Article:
# What is SSDT? Part 3 – an API for me, an API for you, an API for everyone!

Ed Elliott, 2016-01-07

In the final part of this 3 part series on what SSDT actually is I am going to talk about the documented API. What I mean by documented is that Microsoft have published the specification to it so that it is available to use rather than the documentation is particularly good – I warn you it isn’t great but there are some places to get some help and I will point them out to you.

The first parts are available:

https://the.agilesql.club/blogs/Ed-Elliott/2016-01-05/What-Is-SSDT-Why-S…

and

https://the.agilesql.club/blog/Ed-Elliott/2015-01-06/What-Is-SSDT-Part-2…

Same as before, i’ll give an overview and some links to more info if there are any 🙂

# Documented API

There are a number of different API’s broadly split into two categories the DacFx and the ScriptDom. The DacFx consists of everything in the diagram around the API’s circle except the ScriptDom which is separate.

## ScriptDom

For me SSDT really sets SQL Server apart from any other RDBMS and makes development so more professional. The main reason is the declarative approach (I realise this can be replicated to some extent) but also because of the API support – name me one other RDBMS or even NoSql system where you get an API to query and modify the language itself, go on think about it for a minute, still thinking?

The ScriptDom has two ways to use it, the first is to pass it some T-SQL (be it DDL or DML) and it will return a representation of the T-SQL in objects which you can examine and do things to.

The second way it can be used is to take objects and create T-SQL.

I know what you are thinking, why would I bother? It seems pretty pointless to me. Let me assure you that it is not pointless, the first time I used it for an actual issue was where I had a deployment script with about 70 tables in. For various reasons we couldn’t guarantee that the tables existed (some tables were moved into another database) the answer would have been to either split the tables into 2 files or manually wrap if exists around each table’s deploy script. Neither of these options were particularly appealing at the particular point in the project with the time we had to deliver.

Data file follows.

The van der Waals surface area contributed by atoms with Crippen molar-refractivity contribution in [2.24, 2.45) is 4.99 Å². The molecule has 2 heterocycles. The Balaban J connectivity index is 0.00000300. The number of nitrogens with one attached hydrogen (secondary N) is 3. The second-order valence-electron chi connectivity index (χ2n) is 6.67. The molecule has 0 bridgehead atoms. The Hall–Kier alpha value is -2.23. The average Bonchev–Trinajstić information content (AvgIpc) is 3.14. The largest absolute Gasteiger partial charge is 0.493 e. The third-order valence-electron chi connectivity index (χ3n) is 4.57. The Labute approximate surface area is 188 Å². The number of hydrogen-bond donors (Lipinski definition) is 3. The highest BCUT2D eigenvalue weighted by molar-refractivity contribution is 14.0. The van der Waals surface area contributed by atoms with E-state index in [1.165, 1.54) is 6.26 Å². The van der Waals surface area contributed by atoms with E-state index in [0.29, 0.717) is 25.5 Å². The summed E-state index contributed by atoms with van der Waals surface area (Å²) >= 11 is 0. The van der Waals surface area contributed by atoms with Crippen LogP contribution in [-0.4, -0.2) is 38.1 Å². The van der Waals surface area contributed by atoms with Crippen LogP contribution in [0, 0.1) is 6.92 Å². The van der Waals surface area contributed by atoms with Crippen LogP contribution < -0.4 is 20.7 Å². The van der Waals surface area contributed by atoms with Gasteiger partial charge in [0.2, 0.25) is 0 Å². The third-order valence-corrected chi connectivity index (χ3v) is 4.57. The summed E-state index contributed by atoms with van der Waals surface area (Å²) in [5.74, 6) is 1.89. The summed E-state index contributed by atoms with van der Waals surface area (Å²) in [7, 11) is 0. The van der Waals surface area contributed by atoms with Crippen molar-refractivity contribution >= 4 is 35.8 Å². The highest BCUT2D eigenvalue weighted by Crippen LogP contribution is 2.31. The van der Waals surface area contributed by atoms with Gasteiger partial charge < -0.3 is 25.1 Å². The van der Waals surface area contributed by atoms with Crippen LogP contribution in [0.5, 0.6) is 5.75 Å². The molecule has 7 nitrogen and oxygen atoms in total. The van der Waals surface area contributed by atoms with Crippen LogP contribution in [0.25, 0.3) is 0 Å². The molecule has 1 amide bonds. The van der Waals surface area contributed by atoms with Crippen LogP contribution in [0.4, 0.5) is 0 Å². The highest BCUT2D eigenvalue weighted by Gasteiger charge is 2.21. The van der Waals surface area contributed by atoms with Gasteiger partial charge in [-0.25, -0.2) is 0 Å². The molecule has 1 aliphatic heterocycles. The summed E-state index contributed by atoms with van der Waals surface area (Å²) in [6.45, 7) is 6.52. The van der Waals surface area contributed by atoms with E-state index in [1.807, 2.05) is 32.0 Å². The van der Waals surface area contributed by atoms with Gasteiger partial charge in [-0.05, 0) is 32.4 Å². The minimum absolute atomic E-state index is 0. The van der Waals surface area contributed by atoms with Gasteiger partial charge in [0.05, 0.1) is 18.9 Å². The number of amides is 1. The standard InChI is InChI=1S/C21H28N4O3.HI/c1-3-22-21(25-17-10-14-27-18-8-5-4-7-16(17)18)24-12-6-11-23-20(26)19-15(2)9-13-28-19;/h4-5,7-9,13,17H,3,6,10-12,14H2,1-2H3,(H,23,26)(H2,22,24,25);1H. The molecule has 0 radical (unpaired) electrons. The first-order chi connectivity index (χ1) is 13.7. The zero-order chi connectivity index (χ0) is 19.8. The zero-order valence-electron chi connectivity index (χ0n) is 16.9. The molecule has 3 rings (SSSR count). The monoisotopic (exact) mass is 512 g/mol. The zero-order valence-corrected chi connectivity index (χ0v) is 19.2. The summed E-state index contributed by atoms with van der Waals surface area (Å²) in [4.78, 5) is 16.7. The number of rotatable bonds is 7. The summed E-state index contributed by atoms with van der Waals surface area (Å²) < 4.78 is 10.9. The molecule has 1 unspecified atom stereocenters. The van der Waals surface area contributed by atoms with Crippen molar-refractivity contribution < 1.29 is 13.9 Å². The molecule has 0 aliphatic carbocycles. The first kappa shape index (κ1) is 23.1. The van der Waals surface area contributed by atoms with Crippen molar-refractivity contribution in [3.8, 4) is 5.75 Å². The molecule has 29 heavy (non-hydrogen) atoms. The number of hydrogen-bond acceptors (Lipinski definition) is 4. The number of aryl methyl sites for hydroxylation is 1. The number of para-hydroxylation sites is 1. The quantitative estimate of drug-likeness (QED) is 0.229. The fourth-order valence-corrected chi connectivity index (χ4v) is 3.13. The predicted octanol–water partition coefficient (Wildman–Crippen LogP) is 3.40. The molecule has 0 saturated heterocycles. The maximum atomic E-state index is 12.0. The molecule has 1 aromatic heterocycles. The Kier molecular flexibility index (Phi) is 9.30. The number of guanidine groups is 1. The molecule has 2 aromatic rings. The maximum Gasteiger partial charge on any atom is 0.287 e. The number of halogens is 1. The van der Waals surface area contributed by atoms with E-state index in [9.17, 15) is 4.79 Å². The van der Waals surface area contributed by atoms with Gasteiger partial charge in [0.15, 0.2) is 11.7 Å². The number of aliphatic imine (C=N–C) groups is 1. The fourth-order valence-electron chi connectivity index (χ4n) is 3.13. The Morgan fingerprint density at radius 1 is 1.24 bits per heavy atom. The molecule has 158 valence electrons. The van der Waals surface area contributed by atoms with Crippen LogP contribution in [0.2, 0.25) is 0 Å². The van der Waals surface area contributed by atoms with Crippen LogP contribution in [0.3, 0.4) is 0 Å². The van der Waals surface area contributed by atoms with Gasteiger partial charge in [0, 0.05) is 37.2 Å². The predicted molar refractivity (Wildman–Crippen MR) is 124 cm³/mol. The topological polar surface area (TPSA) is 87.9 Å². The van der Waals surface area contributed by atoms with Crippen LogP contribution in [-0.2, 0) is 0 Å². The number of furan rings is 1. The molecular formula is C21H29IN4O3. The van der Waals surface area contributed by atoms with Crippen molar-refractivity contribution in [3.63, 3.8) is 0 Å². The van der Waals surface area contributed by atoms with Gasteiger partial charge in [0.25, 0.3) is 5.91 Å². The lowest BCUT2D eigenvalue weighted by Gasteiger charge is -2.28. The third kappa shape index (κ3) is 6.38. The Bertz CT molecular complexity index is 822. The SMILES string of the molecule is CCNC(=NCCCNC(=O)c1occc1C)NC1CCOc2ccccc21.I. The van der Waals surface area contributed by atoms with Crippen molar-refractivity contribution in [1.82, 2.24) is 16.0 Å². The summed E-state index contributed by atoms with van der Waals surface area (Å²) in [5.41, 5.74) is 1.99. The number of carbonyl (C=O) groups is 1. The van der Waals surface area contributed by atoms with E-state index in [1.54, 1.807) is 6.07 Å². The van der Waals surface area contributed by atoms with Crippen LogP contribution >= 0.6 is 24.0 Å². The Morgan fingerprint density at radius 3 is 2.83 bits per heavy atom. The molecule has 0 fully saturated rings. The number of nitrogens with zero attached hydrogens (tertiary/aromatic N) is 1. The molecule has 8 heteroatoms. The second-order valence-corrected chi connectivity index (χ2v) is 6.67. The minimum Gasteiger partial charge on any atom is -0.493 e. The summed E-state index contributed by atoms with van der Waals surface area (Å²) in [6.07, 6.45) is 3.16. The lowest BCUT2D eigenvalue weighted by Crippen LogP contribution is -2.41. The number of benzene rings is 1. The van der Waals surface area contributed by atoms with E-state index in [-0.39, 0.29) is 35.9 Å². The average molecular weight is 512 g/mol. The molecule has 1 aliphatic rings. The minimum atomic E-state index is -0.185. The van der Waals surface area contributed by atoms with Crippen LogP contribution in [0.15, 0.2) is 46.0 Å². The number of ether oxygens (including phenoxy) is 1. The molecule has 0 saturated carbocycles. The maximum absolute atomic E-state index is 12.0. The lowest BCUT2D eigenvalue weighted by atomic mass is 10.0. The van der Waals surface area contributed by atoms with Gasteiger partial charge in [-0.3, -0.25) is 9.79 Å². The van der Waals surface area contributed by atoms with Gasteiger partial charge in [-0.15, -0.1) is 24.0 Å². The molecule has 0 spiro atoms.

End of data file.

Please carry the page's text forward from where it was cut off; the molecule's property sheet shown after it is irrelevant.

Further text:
What I ended up doing was using the ScriptDom to parse the file and for each statement, (some were merge statements, some straight inserts, some inserts using outer joins back to the original table and an in-memory table) retrieved the name of the table affected and then generating an if exists and begin / end around the table, I also produced a nice little excel document that showed what tables where there and what method was used to setup the data so we could prioritise splitting the statements up and moving them towards merge statements when we had more time.

Doing this manually would have technically been possible but there are so many things to consider when writing a parser it really is not a very reliable thing to do, just consider these different ways to do the same thing:

 select 1 a; select 1 a select /*hi there*/ 1 a select * from (select 1 one) a select 1 as a; select 1 as a select /*hi there*/ 1 as a select 1 as [a]; select 1 as [a] 

 select /*hi there*/ 1 as a

 select * from (select 1 one) a ;with a as (select 1 a) select * from a ;with a as (select 1 as a) select * from a ;with a as (select 1 a) select * from a ;with a(a) as (select 1) select * from a